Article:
As the director of policy and advocacy at NWEA, and a former teacher, I love engaging in meaningful conversations about how to improve public education, particularly around the use of data and assessments to help transform teaching and learning.
I was recently fortunate enough to have such a conversation—this time with my old friend and fellow North Carolinian, Dr. Anthony Graham. He’s the provost and vice chancellor for academic affairs at Winston-Salem State University, which was recognized for having one of the nation’s best teacher prep programs.
Dr. Graham was previously the dean of the College of Education at North Carolina Agricultural and Technical State University and is a former high school English teacher. He had so much wisdom to share during our conversation. Here are some of the topics we discussed:
- Trends and progress in educator preparation programs
- Challenges HBCUs are facing and the vital role they play in teacher preparation
- Inequities and innovation amid COVID-19 recovery efforts
- The need to check for bias in assessment and data analysis
You can find our conversation below. It’s real talk, between real friends and educators, lightly edited for clarity and length.
On preparing our teachers to use assessment data
LaTanya Pattillo (LP): Using data and assessments in the classroom to inform instruction and be responsive to student needs is so important. But I don’t recall getting a lot of training on that when I was preparing to become a teacher 12 years ago. What differences do you see emerging in how educators are prepared today when it comes to using assessment and data compared to when you were a teacher?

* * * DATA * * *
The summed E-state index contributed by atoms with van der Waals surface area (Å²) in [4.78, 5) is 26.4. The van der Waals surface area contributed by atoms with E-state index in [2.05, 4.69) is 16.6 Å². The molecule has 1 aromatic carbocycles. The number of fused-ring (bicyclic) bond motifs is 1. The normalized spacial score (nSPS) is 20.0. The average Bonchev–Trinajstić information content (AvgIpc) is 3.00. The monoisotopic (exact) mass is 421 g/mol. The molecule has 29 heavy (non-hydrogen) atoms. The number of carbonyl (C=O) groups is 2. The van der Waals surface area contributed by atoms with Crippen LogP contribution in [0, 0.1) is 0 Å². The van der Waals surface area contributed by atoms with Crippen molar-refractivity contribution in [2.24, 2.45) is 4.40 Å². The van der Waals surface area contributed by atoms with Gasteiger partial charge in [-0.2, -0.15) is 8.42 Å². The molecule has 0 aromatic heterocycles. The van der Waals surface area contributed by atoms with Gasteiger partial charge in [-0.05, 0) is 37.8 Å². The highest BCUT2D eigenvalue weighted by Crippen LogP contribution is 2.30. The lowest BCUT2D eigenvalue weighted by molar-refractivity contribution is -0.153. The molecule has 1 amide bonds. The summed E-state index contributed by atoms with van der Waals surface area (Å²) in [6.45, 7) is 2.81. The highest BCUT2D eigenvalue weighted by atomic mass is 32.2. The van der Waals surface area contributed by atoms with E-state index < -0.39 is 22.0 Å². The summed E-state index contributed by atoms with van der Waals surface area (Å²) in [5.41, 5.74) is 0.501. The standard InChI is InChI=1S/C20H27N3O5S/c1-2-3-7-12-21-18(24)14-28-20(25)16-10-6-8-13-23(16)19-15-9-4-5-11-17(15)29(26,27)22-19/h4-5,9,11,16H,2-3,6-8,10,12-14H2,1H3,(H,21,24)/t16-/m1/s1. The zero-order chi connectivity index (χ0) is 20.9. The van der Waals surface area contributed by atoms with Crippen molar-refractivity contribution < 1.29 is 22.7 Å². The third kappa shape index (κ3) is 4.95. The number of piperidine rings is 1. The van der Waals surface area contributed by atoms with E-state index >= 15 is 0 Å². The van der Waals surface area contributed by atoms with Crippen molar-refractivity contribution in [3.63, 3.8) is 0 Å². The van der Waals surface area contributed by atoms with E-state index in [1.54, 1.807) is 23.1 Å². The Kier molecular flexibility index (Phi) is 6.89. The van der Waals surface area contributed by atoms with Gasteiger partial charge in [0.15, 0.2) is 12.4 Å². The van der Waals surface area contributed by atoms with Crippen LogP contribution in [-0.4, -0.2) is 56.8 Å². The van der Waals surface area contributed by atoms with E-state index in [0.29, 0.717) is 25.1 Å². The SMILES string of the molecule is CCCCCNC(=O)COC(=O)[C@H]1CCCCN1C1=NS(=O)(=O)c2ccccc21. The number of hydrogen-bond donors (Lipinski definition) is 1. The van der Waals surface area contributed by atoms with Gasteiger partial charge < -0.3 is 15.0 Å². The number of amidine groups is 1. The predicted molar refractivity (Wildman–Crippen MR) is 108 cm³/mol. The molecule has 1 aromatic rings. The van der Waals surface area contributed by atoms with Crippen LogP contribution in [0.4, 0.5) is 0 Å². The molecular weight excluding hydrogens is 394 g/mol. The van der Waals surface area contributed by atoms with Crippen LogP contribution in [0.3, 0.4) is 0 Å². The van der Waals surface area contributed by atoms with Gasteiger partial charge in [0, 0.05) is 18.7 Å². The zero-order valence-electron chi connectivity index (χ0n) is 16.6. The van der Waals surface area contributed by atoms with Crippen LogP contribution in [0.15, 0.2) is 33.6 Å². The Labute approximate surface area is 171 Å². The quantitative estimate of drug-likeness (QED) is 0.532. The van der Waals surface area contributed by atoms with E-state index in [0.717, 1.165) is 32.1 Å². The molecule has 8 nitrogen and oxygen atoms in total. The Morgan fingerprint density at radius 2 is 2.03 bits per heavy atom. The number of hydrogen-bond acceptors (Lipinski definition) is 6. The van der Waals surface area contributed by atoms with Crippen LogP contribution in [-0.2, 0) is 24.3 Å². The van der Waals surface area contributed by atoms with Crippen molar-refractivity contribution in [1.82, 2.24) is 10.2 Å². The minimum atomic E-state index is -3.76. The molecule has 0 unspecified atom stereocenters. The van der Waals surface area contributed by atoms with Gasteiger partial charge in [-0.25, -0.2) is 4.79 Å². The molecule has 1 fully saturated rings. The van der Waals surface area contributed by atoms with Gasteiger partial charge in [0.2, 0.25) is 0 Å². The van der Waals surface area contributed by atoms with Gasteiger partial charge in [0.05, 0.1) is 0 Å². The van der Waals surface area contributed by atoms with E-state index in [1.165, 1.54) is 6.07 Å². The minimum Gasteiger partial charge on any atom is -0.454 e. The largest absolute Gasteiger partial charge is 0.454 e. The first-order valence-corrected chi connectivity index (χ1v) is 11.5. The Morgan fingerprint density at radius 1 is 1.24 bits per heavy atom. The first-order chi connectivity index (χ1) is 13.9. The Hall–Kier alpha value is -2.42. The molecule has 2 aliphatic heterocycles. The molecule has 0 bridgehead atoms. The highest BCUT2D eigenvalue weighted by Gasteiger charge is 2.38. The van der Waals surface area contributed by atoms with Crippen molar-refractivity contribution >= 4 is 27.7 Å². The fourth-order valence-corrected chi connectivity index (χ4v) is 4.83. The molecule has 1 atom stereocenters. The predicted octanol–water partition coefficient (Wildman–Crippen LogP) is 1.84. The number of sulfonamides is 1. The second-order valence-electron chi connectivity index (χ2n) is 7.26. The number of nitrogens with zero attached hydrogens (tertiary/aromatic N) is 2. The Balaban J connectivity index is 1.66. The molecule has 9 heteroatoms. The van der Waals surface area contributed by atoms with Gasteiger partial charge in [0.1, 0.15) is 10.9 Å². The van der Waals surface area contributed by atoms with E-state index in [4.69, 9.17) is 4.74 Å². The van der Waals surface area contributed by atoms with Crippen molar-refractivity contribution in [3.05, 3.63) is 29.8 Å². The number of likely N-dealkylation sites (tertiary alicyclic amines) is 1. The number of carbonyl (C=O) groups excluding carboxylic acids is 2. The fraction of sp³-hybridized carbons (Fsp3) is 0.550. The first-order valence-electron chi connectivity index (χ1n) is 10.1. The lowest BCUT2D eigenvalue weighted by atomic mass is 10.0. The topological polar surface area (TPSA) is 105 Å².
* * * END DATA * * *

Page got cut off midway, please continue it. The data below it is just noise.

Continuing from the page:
Anthony Graham (AG): When I was in the classroom, it almost seemed as if we were in the infancy stage when it came to language around data and assessment. Now, the language is so commonplace. You talk about the disaggregation of data, and everyone immediately knows what you mean. Back then, I don’t know if that would have been the case.
Unfortunately, though, we also fell into a rut where we got away from what I think is the true essence of assessment, which is guiding your teaching practice to ensure students are learning. Instead, we moved to using assessments to separate and segregate learners, not necessarily to change instructional practices to better support the learner. I would like to believe that is now starting to get better. But I don’t know, quite honestly. I hear teachers talk about what it means to differentiate instruction to better meet the needs of all learners, but I don’t know if I see it consistently with a sense of fidelity across classrooms. We’ve gotten more comfortable with the language of assessment. I don’t know if we’ve gotten better with the actual practice of responding to the learner’s needs.
LP: The discussion around assessment is a nuanced one. There are different types of assessments and different uses for assessments. I’m wondering what you think is behind this lack of good assessment practices you describe. Is it a lack of understanding around the different types of assessments and practices? What else might be behind this disconnect between what we hear being communicated and what is occurring?
We’ve gotten more comfortable with the language of assessment. I don’t know if we’ve gotten better with the actual practice of responding to the learner’s needs.
AG: I don’t know if we do a very effective job across the board helping people understand the different ways to assess learners. You’ve got to know the learners and the different assessment models.
Then, you’ve got to be willing to try those things and not abandon them when they don’t appear to work. I see that a lot. We try something, and it doesn’t go well the first time, and we automatically conclude, “Well that didn’t work so I’m going to go back to what I’m comfortable doing.” You’ve got to stick with it and keep trying that thing that you’re uncomfortable with to see if there might be a different outcome. You just established a baseline by doing it the first time. You can’t abandon it just by establishing a baseline.